Food

The Power of the SWEET POTATO

Most Americans think of ‘sweet potatoes’ as a produce commodity used in preparing the traditional holiday pie, baked dessert or a ‘soul food’ side option. We are now learning the nutritional facts about its content that may change your perception and how you consume it. According to the Center for Science in the Public Interest the large, sweet-tasting starch is considered one of the most healthiest vegetables in the world.

Cutting-edge research reveals a number of health benefits associated with the sweet potato that might encourage you to add the vegetable to your diet.

  • Within the orange-hued flesh contains an unsurpassed source of bioavailable beta-carotene—that transforms into vitamin A, which is a powerful antioxidant. According to the U.S. Food and Drug Administration Vitamin A is linked to anti-aging benefits and cancer prevention. The National Institutes of Health notes the sweet potato as a helpful source in the maintenance and the strengthening of our eyesight.
  • Vitamins B and E work to energize the body, protects from oxidative damage and supports a healthy immune system. Being rich in vitamin D, the sweet potato works to help build strong bones.
  • Sweet potatoes are a mighty source of vitamin C. Scientists have found more than one-third the daily recommended amount of vitamin C in one sweet potato. The vitamin not only promotes good skin care and collagen growth; it strengthens immunity, fights infection, may lower blood pressure, and heal wounds.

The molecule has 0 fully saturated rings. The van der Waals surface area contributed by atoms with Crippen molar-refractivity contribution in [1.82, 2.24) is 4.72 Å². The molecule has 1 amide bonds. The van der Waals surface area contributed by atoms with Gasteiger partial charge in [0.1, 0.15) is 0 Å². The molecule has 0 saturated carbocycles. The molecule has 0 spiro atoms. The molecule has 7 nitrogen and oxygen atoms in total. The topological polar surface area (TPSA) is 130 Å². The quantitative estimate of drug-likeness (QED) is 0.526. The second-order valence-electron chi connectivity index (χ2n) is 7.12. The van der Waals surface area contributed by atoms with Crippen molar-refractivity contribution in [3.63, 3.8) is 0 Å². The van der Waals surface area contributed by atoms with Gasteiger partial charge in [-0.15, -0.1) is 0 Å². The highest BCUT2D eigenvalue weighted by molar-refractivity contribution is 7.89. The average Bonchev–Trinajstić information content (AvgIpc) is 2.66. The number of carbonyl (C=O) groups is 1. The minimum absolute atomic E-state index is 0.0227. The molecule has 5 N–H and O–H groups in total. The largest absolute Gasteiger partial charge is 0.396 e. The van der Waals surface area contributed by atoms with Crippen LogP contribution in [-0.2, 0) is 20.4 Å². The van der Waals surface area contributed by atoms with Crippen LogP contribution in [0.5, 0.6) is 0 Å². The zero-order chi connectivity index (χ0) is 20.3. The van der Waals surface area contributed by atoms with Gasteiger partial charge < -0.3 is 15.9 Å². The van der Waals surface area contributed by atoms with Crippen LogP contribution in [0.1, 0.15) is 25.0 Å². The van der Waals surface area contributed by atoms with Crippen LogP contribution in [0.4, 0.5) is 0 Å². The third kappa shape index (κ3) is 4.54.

• Potassium may decrease the risk of heart disease and control blood pressure. The iron contained in the sweet potato is an essential mineral aiding in the production of white blood cells.
  • Manganese works in the development of the human body, the metabolism, thyroid function and in maintaining normal blood sugar levels.
  • Eaten with the skin on, the sweet potato is a good source of fiber, important to heart and digestive health, lowers cholesterol, helps to manage weight and assists in regular bowel movements.
  • The naturally sweet orange sweet potato has anti-inflammatory properties and has been known to lower inflammation in brain tissue and nerve tissue after consumption.
  • Magnesium found in sweet potatoes helps the body relax and works as an anti-stress mineral. It is necessary for healthy blood, bone, heart, muscle and nerves.

FYI:  Experts estimate a magnesium deficiency in over 80 percent of North Americans.  

The sweet potato is often referred to as a ‘yam,’ but there is a botanical distinction between the two.  While they are both root vegetables, the yam, native to Africa and Asia, comes from the lily family.  The sweet potato comes from the morning glory group with origins in either Central or South America.

Yams grow larger, are sweeter to the taste, but do not contain the nutritional value of the sweet potato. While the orange-hued vegetable is most common to Americans, other colors (such as purple) are enjoyed in others across globe.

And let’s not forget the versatility in the way that a sweet potato can be prepared.  Try them steamed, boiled, baked, roasted, fried, grilled or pureed.

 

About the author

Jennifer Burton

As an author, producer, screenwriter, founder of ALEXZUS Media and BurSel Black Wine, Jennifer inspires women to live boundlessly. Engage with her on a variety of issues from lifestyle and wellness to topics impacting women's social and economic empowerment.

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